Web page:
Basilica of St Zeno, Verona.

Basilica of St Zeno Maggiore

The Basilica of San Zeno is a minor basilica situated in Verona. Not only famed for its architecture it is also known as the setting for the marriage of Shakespeare’s Romeo and Juliet. St Zeno is one of the most important symbols of the city of Verona, which together with the Arena stands as testament to the ancient Romans, Romeo and Juliet and the Middle Ages.

St.Zeno is the patron saint of freshwater fishermen and his feast day is 21st May. St Zeno was the eigth Bishop of Verona and lived in the 4th century (died 380) and was a native of Mauritania.

The Basilica is a splendid example of Romanesque architecture and took on its present form in 1398. The first church which held the marriage of the King and Queen of the Lombards was destryed and rebuilt immediatly by Bishop Raterio who obtained the funds by Emperor Otto I of Germany. This was, however destroyed by the Hungarians in the 10th century and the remains of St Zeno were moved to the Cathedral of Santa Maria Matricolare (previous Cathedral of Verona) and later returned to the restored crypt of the new church.

The Basilica represents a model for all subsequent Romanesque edifices in Verona. The facade of the Basilica is divided into three vertical components, the central nave surmounted by a pediment and the two aisle with sloping rooflines. Central to the upper facade is the unique Rose Window in the shape of a ‘Wheel of Fortune’ which is one of the earliest examples in the Romanesque architecture of such a structure that was to become a particular feature of Gothic architecture. The outer rim of the window is decorated by six figures representing the vacillations of human life. On either side of the porch are 18 bas-reliefs from the 12th century. The bronze door of the church tells the stories of saints and historical figures within its 48 panels.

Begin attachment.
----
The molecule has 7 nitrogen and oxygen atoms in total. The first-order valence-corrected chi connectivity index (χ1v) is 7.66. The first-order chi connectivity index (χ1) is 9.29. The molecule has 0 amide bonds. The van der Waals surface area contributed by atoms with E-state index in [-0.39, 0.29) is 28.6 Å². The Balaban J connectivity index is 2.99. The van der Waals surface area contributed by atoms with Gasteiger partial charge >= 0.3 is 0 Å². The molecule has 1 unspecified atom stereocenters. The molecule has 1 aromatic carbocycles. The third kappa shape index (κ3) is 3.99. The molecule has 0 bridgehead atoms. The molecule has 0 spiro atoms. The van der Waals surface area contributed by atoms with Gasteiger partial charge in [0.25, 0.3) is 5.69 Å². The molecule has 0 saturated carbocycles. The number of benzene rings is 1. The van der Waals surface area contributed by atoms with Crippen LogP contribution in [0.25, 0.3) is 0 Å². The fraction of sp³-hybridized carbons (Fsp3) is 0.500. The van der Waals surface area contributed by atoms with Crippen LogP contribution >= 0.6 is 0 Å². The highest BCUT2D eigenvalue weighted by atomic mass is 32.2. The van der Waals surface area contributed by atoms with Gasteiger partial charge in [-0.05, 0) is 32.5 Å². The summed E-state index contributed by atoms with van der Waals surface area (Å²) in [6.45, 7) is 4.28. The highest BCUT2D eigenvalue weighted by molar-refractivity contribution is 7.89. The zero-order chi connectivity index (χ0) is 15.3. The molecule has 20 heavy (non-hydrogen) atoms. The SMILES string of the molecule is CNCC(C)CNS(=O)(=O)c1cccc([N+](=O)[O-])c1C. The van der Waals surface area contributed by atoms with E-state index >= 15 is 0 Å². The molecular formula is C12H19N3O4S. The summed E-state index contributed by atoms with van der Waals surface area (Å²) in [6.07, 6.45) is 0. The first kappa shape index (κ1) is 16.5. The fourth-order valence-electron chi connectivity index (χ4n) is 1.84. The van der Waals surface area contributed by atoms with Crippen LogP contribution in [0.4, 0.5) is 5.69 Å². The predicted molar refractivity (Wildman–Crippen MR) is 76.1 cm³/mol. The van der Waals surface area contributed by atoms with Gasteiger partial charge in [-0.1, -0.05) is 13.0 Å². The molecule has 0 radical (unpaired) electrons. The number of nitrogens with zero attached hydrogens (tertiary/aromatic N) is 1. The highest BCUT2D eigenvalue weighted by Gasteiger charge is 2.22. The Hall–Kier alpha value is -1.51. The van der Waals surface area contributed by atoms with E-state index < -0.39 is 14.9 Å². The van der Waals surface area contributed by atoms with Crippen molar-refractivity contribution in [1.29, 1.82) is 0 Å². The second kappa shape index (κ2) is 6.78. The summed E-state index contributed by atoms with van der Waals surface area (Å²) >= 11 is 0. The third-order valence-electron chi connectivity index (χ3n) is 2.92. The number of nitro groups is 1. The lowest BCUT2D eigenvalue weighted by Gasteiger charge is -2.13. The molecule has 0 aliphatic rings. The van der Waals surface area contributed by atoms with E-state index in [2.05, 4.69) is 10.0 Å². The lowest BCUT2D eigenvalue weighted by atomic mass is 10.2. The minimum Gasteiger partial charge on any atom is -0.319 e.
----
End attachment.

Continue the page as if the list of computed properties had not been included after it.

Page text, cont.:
The 10th century crypt is a real gem, a church within a church, it has a nave with 8 aisles the arches of which are supported by 49 columns, each topped with a different capital. In here, since 921, lies the body of St Zeno, placed in a sarcophagus, his face covered with a silver mask. The crypt was restored in the 13th and 16th centuries.

Separate to the main building stands the bell tower. It is 72 m high and construction began in 1045 at the behest of Abbot Alberic, restored in 1120 and added to in 1178. It is composed of alternating layers of tuff and brick. It is divided in floors by cornices and small tuff arches and rises to a double-storied bell chamber. The first bells date back to 1149, today only the bell to have survived is the ‘figar’, it has a special function as it rang out storm warnings.

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